With human values replaced by the ethics of calculation, and with only the laws of market and state "binding" people together, social breakdown is inevitable. Little wonder modern capitalism has seen a massive increase in crime and dehumanisation under the freer markets established by "conservative" governments, such as those of Thatcher and Reagan and their transnational corporate masters. We now live in a society where people live in self-constructed fortresses, "free" behind their walls and defences (both emotional and physical).
Of course, some people like the "ethics" of mathematics. But this is mostly because—like all gods—it gives the worshipper an easy rule book to follow. "Five is greater than four, therefore five is better" is pretty simple to understand. John Steinbeck noticed this when he wrote:
"Some of them [the owners] hated the mathematics that drove them [to kick the farmers off their land], and some were afraid, and some worshipped the mathematics because it provided a refuge from thought and from feeling."
The debasement of the individual in the workplace, where so much time is spent, necessarily affects a person's self-image, which in turn carries over into the way he or she acts in other areas of life. If one is regarded as a commodity at work, one comes to regard oneself and others in that way also. Thus all social relationships—and so, ultimately, all individuals—are commodified. In capitalism, literally nothing is sacred -- "everything has its price"—be it dignity, self-worth, pride, honour—all become commodities up for grabs. Such debasement produces a number of social pathologies. "Consumerism" is one example which can be traced directly to the commodification of the individual under capitalism. To quote Fromm again, "Things have no self, and men who have become things [i.e. commodities on the labour market] can have no self." 
However, people still feel the need for selfhood, and so try to fill the emptiness by consuming. The illusion of happiness, that one's life will be complete if one gets a new commodity, drives people to consume. Unfortunately, since commodities are yet more things, they provide no substitute for selfhood, and so the consuming must begin anew. This process is, of course, encouraged by the advertising industry, which tries to convince us to buy what we don't need because it will make us popular/sexy/happy/free/etc. (delete as appropriate!). But consuming cannot really satisfy the needs that the commodities are bought to satisfy. Those needs can only be satisfied by social interaction based on truly human values and by creative, self-directed work.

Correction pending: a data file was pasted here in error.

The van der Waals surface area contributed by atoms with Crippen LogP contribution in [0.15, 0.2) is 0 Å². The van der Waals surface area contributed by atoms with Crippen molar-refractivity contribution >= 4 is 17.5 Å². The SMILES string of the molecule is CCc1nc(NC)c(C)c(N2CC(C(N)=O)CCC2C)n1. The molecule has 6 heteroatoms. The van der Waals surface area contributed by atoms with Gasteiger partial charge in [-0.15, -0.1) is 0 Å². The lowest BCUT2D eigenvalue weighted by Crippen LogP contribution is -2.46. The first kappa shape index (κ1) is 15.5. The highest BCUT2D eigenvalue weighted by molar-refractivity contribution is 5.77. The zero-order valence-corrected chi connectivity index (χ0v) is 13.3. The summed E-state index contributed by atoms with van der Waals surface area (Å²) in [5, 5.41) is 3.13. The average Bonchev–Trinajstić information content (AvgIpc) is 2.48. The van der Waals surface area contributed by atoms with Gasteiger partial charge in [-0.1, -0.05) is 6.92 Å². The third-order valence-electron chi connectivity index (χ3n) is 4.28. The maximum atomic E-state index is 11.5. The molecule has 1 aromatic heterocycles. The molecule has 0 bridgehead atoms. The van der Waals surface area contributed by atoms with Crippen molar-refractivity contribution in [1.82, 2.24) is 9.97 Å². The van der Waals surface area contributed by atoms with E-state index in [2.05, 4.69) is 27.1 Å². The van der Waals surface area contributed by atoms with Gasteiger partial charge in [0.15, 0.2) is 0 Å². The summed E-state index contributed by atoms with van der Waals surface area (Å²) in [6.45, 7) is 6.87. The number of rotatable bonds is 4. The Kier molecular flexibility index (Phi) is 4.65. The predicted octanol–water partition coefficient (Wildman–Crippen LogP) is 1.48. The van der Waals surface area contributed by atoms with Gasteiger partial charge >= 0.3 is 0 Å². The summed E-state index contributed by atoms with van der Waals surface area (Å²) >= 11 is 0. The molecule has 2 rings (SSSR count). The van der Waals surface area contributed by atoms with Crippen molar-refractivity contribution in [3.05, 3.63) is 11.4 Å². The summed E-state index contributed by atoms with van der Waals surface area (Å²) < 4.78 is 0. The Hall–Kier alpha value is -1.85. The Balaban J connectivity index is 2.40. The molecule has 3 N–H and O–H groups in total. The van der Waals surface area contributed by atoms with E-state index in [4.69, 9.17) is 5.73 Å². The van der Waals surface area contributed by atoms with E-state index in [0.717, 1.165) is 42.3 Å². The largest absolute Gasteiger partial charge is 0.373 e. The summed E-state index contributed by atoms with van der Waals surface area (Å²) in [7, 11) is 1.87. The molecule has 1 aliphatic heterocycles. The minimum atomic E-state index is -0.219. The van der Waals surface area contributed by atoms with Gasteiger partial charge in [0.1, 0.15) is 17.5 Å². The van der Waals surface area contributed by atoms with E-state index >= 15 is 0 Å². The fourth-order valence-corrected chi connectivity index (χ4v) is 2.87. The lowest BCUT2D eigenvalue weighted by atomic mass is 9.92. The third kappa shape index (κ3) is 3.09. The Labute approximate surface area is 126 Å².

This does not mean, of course, that anarchists are against higher living standards or material goods. To the contrary, they recognise that liberty and a good life are only possible when one does not have to worry about having enough food, decent housing, and so forth. Freedom and 16 hours of work a day do not go together, nor do equality and poverty or solidarity and hunger. However, anarchists consider consumerism to be a distortion of consumption caused by the alienating and inhuman "account book" ethics of capitalism, which crushes the individual and his or her sense of identity, dignity and selfhood.
- Kropotkin, Anarchism, pp. 137-8, p. 106 and p. 139
- The Sane Society, pp. 94-95
- The Modern Crisis, p. 79
- The Grapes of Wrath, p. 34
- Op. Cit., p. 143